Wednesday, February 20, 2013

Hansel and Gretel

 Yesterday, I was reading a book about al Ghazali and the connections between his Islamic philosophy and Plotinus.

 It suddenly occurred to me, while I was reading it, that the author — clearly a very respectable academic — thought that the source of al Ghazali's revelations and writings about the nature of Being and Light were other philosophic traditions. In pondering this, I realized that the vast majority of people who study individuals who have brought revelational material on inner work think they perhaps somehow got their ideas from books.

The idea is intriguing, because the lines that academia attempts to trace between inner philosophies and esoteric schools are all traced on the pages of books. When it finds similarities, it reports that so and so got their idea from another so and so that went before them; and so on.

It's actually nothing like this. The nature of inner revelation is that it is consistent; thus, Plotinus, to the extent that he had an inner revelation, an inflow of divine influences, had a perception about the nature of light; and others who followed him, al Ghazali, for example, had the same insights because they had the same experiences. Not because they had heard what those who went before them said.

This may seem to be a fine point of distinction, but it's an essential one. The reason that Ibn  'Arabi and Swedenborg sound alike is not because Swedenborg read 'Arabi's writing, or was necessarily aware of his tradition. That could have happened, to be sure; yet scholars would probably agree it's unlikely. 'Arabi's writings have never, so far as I know, been extensively translated into Western languages; and although his ideas may have been spoken about and reached Swedenborg, Swedenborg by his own account was not influenced by writings, but rather by revelation.

Revelation is an essential influence within man's inner world. There are, of course, revelations that turn out to be invented or delusional; these are not, in the end, too hard to recognize, and I won't name names. But the striking quality of real inner revelation is that those who have a correct understanding of such an experience all emerge from it saying essentially the same things, because the universal truths that underlie this experience are not mutable.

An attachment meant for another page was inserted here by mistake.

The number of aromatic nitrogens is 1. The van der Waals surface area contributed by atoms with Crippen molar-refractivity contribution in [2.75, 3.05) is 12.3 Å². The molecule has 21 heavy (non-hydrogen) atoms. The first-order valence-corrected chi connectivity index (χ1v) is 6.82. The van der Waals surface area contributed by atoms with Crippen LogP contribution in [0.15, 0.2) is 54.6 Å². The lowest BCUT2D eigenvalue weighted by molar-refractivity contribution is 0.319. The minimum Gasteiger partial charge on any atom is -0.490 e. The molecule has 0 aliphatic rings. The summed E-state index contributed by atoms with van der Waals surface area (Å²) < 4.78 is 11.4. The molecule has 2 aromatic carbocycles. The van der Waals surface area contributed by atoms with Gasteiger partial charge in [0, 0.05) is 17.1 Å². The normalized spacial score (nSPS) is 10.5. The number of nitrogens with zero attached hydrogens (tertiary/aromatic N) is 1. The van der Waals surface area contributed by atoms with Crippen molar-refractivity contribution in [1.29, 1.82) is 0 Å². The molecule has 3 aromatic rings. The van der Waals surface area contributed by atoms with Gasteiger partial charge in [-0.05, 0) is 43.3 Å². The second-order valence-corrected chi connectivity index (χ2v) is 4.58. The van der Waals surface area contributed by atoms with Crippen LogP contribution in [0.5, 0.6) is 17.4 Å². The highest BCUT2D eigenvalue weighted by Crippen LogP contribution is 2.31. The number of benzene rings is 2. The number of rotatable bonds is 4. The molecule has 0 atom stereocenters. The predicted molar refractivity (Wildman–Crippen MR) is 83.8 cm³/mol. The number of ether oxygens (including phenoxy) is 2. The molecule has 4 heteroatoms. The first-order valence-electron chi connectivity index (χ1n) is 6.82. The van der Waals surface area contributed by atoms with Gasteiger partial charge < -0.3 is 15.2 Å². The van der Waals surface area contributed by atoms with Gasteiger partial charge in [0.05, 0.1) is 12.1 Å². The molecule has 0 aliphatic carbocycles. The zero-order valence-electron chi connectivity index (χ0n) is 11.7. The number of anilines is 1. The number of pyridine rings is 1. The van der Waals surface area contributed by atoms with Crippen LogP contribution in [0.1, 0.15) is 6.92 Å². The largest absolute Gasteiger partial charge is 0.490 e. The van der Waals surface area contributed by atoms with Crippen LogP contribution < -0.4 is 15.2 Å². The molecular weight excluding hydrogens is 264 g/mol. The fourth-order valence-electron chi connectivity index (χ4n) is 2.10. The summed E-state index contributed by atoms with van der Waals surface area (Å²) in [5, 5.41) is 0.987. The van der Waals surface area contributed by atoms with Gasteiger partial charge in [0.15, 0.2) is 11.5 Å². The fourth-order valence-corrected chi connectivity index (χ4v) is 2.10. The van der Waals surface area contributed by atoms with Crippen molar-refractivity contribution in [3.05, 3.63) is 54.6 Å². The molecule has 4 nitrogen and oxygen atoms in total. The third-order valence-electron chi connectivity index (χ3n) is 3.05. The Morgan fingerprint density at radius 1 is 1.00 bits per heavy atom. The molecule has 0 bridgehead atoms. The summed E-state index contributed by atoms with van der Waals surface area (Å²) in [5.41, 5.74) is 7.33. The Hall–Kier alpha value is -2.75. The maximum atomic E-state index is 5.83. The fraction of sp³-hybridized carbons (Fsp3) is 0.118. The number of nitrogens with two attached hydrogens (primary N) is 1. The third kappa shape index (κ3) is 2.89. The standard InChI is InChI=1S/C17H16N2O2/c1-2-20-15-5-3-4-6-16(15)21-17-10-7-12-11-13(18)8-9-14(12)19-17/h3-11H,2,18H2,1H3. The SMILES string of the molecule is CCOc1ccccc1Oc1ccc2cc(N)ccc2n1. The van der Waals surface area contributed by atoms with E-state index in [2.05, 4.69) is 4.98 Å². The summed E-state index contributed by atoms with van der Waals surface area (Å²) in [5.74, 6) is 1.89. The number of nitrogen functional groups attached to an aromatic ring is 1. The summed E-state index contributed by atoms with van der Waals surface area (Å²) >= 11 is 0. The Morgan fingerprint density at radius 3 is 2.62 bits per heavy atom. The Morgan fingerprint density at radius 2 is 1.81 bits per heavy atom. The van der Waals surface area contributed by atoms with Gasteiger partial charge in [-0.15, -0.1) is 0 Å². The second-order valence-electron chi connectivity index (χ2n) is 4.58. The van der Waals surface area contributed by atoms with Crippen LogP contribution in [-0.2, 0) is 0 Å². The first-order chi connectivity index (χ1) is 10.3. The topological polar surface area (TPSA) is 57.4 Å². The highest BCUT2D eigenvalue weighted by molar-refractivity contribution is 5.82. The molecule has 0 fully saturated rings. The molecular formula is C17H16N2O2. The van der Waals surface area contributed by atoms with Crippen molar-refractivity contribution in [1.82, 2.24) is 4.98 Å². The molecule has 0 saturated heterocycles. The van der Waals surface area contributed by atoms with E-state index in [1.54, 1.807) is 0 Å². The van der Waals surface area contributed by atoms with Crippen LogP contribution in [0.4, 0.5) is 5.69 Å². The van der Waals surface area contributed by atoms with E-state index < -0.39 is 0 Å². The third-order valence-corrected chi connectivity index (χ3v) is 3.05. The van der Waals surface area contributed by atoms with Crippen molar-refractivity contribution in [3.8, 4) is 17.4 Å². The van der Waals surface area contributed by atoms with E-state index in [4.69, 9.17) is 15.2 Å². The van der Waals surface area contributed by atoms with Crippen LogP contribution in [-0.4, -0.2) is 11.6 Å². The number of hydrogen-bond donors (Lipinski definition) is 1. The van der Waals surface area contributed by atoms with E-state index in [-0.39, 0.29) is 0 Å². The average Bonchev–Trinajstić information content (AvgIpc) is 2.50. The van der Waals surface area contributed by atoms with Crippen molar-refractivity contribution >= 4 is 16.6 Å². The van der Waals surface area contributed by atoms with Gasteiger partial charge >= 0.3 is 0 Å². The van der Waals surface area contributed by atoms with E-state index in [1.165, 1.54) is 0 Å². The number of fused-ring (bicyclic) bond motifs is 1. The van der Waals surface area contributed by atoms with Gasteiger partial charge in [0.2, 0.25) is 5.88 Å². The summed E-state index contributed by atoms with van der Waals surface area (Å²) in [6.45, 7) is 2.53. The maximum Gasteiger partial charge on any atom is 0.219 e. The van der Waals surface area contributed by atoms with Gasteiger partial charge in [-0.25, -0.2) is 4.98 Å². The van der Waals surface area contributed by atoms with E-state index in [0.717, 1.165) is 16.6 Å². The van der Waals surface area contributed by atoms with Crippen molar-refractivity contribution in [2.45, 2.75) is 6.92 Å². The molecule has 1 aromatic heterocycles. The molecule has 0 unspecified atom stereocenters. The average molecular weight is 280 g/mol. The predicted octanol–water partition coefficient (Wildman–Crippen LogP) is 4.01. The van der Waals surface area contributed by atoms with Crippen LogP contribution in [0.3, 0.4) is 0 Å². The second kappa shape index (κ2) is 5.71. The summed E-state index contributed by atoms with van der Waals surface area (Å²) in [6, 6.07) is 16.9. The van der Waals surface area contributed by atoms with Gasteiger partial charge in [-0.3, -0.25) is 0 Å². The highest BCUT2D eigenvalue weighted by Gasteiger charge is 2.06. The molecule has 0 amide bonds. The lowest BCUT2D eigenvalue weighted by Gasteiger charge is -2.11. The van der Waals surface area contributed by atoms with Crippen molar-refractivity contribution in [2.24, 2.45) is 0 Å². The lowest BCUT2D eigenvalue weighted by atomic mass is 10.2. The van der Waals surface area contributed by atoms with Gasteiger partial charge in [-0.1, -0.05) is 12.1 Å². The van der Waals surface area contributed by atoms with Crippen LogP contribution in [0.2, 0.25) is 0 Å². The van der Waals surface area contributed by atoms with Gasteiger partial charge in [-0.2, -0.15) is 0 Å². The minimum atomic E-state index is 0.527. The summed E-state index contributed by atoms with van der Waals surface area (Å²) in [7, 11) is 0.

One can know, in the same way that one can look at a renaissance artist's use of pigment materials  and know whether or not a particular painting was his (the forgeries deviate from the original artist's pigment recipes) one can read a revelational text and know, by and large,  whether or not it is true — if one has enough of a connection to real inner work to know that.

 People who study things with the mind, or think that understanding comes out of books, will never understand this. Studying things with the intellect and following things in books is a good thing, mind you; I do it myself. But the point — as Ibn 'Arabi said time and time again, when writing — is that real understanding does not come out of the intellect. It can be recorded there; and some transmission of this kind can take place, but only to one who is properly prepared.

Gurdjieff  discussed this matter with Ouspensky at some length, in regard to both writing and symbolic art.  The difficulty is that those who evaluate esoteric materials as though everything came from the same level, or could be understood from the point of view of relativism, simply don't have enough understanding to evaluate things properly. And this is a real problem.

In the mixing up of various works and traditions that has taken place due to the expansion of information exchange in the late 20th and early 21st century, an enormous amount of dilution has taken place. The critical faculties of man are, on the whole, steadily deteriorating, and the ability in human beings to properly discriminate, based on the influences of levels and their action within mankind, between nonsense and actual inner work is steadily deteriorating along with those faculties.

 Without a right ability of discrimination, one cannot know what is true and what is invented. A man or woman can go a very long way off a path into the woods due to a failure of discrimination, and end up in a place that looks very magical, but is actually just a witch's hut.

 Gurdjieff famously included the following admonition in his aphorisms:

 "If you  have not by nature a critical mind your staying here is useless."

 May your soul be filled with light.


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